Published: 12:27, August 16, 2023 | Updated: 12:27, August 16, 2023
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Camp David meeting attempt to weave Seoul closely into Washington's designs
By China Daily

The virtual meeting of US Secretary of State Antony Blinken and his counterparts of Japan and the Republic of Korea on Tuesday was undoubtedly a preparation for the meeting of the leaders of the three countries that the United States is scheduled to host at Camp David, Maryland, on Friday.

The wide scope of topics covered by the discussions of the three countries' top diplomats, ranging from the Korean Peninsula situation to China, the South China Sea, weapons and technology, as well as the extent to which the discussions were steered by Blinken is an indication of how the David Camp meeting will unfold. Rumors have it that the meeting will produce a strong joint communique on security issues.

ROK President Yoon Suk-yeol took the lead to secure a reconciliation with his Japanese counterpart Fumio Kishida over the historical issues that have strained the relations between the two countries by choosing to let the past be past in March. That it took only five months for US President Joe Biden to host them after that suggests it was the prompter behind the curtains.

Although the three leaders have met with each other on multilateral and bilateral occasions frequently in recent months, including the G7 Hiroshima summit in May and NATO Vilnius summit in July, this will be the first time for the three to sit alone together.

While Japan has actively participated in almost all the anti-China clubs and designs of the US, the ROK's involvement in the meeting would have seemed unlikely even only half a year ago. It is the ROK leader's participation that makes the gathering noteworthy. It can be taken as an indication that Seoul is discarding the long-term strategic autonomy it has carefully maintained to embrace a one-sided pro-US diplomacy. That's something both Tokyo and Washington have anticipated, even long before the latter brokered the reconciliation between Seoul and Tokyo.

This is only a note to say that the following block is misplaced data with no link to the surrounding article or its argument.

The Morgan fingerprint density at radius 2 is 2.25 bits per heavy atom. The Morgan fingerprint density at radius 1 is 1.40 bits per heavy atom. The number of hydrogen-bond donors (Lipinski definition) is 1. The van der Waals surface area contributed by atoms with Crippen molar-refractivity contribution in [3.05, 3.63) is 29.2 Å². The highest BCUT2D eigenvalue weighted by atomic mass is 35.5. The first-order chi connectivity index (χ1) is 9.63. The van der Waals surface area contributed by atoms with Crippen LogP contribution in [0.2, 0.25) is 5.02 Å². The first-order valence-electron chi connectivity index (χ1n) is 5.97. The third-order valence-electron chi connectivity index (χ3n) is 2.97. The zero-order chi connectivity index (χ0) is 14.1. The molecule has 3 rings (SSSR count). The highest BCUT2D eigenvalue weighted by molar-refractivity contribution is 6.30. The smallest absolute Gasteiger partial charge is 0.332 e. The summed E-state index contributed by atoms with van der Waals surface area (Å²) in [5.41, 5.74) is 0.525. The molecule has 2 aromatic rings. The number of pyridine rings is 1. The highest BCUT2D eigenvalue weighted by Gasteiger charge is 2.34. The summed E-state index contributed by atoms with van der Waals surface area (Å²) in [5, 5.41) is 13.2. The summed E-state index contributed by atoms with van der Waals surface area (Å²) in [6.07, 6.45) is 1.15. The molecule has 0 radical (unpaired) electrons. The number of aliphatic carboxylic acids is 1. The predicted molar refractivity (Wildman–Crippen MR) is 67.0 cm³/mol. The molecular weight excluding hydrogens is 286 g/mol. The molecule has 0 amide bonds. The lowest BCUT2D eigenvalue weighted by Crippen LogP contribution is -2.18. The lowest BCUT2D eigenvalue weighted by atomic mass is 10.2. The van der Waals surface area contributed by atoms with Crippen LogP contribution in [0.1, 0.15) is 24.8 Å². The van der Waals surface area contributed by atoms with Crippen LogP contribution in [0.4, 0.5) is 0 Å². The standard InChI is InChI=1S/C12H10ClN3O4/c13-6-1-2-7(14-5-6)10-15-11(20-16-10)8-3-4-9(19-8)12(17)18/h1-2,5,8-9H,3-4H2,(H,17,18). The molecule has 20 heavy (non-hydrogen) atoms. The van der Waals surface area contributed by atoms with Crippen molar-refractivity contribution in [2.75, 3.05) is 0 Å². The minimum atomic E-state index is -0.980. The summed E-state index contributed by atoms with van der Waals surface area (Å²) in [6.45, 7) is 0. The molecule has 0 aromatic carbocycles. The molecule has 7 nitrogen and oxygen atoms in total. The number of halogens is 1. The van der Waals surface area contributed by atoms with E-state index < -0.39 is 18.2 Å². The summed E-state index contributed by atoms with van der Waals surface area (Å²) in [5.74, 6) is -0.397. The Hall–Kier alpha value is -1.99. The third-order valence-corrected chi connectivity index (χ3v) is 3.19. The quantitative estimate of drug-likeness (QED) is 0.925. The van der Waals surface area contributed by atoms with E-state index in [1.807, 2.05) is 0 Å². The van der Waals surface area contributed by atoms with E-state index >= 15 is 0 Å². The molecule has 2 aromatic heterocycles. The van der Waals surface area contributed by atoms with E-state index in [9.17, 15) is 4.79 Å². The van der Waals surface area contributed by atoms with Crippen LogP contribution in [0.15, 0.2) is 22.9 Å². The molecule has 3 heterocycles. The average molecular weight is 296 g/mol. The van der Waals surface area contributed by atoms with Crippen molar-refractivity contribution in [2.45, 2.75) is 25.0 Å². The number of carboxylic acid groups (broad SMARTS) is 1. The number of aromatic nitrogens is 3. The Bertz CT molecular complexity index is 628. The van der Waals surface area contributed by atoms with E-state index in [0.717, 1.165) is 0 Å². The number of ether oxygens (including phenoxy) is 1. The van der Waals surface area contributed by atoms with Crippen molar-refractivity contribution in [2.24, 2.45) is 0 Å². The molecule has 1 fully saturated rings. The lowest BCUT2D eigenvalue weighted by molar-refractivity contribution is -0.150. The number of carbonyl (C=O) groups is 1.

However, by peering itself with Japan in the US' geopolitical game, the ROK has downgraded itself from a party all sides in the Asia-Pacific had to take account of into just another US pawn.

By jumping onto the US bandwagon, the Yoon government has not only blocked finding a peaceful solution to the Peninsula issue, but also sabotaged any possibility for the reunification of the two Koreas, something neither Japan nor the US thinks serves its interest. The ROK's presence will make Japan feel less lonely in challenging Beijing over issues related to the South China Sea and East China Sea, as well as the Taiwan question, which Yoon recklessly said should be regarded "an international issue".

Yoon has made no bones about his longing to enhance the ROK's profile on the world stage by trying to elbow into the various Western clubs. Yoon, who had tried to impress the US with his Congress speech in English and solo rendition of American Pie the last time he visited the country, should have felt honored by being ushered into the presidential retreat the second time he set foot on US soil.

But there is no such thing as a free lunch. It will only be a matter of time before the ROK leader realizes that it is his country that is footing the bill. If there is anything to be inked at the end of the meeting at Camp David, it will largely be the newcomer who pays for it.